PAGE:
Officers, assisted by a Missouri State Highway Patrol trooper and Scott County deputy, were called to the scene along with Sikeston's police dog and handler. The dog immediately began tracking the scent of the offenders. The Scott County deputy located three teenagers on East Kathleen Street matching the descriptions. The police dog continued tracking the scent until he also arrived on the scene where the three subjects were detained.

The Department of Public Safety Criminal Investigative Unit had already begun its investigation, McMillen said. A witness was brought to Kathleen Street to view the suspects. Detectives were able to arrest the three from their preliminary investigation and took them into custody.

An officer found a large amount of cash near the area where the three subjects were standing. During a follow-up investigation at the homes of the teens, detectives turned up other evidence from the robbery.

McMillen said all involved did "excellent work" in the investigation, which was wrapped up in about an hour.

Recent local missing persons cases Family, supporters continue search for missing Chester woman

From staff reports), By Michael Buettner (Staff Writer)



ENON - Under a gray sky, a cold wind blew off the gray water of the Appomattox River and across an icy marsh. Under the winter-bare trees of Point of Rocks Park, a scattered half-dozen people trudged up and down the snow-covered ravines, their grim task fittingly reflected by the bleak landscape.

For a few hours on Saturday afternoon, the search for Kelly D. Catalano went on, as family members, friends and a few strangers moved by the Chester woman's mystifying disappearance sought clues despite the fresh snow and low-30s temperatures.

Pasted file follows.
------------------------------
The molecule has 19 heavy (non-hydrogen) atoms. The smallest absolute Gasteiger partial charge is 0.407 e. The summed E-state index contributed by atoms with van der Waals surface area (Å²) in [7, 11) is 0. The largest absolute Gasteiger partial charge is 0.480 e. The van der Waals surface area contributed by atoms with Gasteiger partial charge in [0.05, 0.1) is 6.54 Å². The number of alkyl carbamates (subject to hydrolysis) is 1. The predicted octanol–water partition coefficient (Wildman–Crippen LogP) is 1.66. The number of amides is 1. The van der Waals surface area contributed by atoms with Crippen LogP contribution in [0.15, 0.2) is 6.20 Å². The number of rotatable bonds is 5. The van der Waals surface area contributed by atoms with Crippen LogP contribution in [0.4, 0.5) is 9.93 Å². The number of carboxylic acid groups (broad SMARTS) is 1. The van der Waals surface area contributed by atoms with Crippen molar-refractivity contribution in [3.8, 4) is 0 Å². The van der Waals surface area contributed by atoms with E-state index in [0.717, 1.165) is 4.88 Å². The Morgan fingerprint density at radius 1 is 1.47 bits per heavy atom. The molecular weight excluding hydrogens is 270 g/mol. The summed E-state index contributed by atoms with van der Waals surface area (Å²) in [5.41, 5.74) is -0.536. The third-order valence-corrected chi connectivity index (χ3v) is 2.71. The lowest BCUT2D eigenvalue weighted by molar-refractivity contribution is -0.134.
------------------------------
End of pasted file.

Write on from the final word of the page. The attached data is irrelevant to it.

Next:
Joseph DiStefano has been bringing his all-terrain vehicle out every weekend since Friday, Jan. 15, when Catalano, 40, was last seen by co-workers at Blue Print Automation Inc. off Ruffin Mill Road.

The day after Catalano disappeared, DiStefano and a friend were hunting for ducks and geese along the nearby Appomattox when they walked into the middle of a search by Chesterfield County Police. "They saw we were carrying guns, so they started asking to see our ID and asking us a lot of questions," he said.

DiStefano didn't know Catalano, but he knows the woods and wetlands along the river. Intrigued by the case, he decided to get involved in the search.

The few facts known about Catalano's disappearance seem puzzling in the extreme.

According to police, she was last seen about 10 a.m. that Friday, when she told fellow employees that she was going for a walk along the edge of the plant property, near the confluence of Swift Creek and the Appomattox.

One co-worker, who asked that his name not be used, told The Progress-Index a few days afterward that Catalano "just took off, with her machine running." Police said a witness told them he saw Catalano "sprint towards the river."

Gina Desimone, a co-worker and friend of Catalano for five years, said at the time that Catalano's clothes and keys were left in her locker. She had not punched a time card and her car remained in the plant's parking lot.

"Kelly had her phone with her, but when I called it, it went straight to the voice mail," Desimone said. She added that friends and family had continued many times to call her, with no response.

Police conducted an extensive search of the area around the factory for several days after Catalano's disappearance. Those searches were carried out "in the water, on the ground and in the air - multiple searches," said Ann P. Reid, public information officer for the Chesterfield County Police Department. Divers assisted with the water searches, and cadaver dogs were brought in to help with the ground searching, she said.

The searches did not turn up any indications of an abduction or other foul play, Reid said. She added that investigators "are still considering that she might have taken her own life."

As of Friday, Reid said she had no new information about the case. "It's still a missing persons case," she said.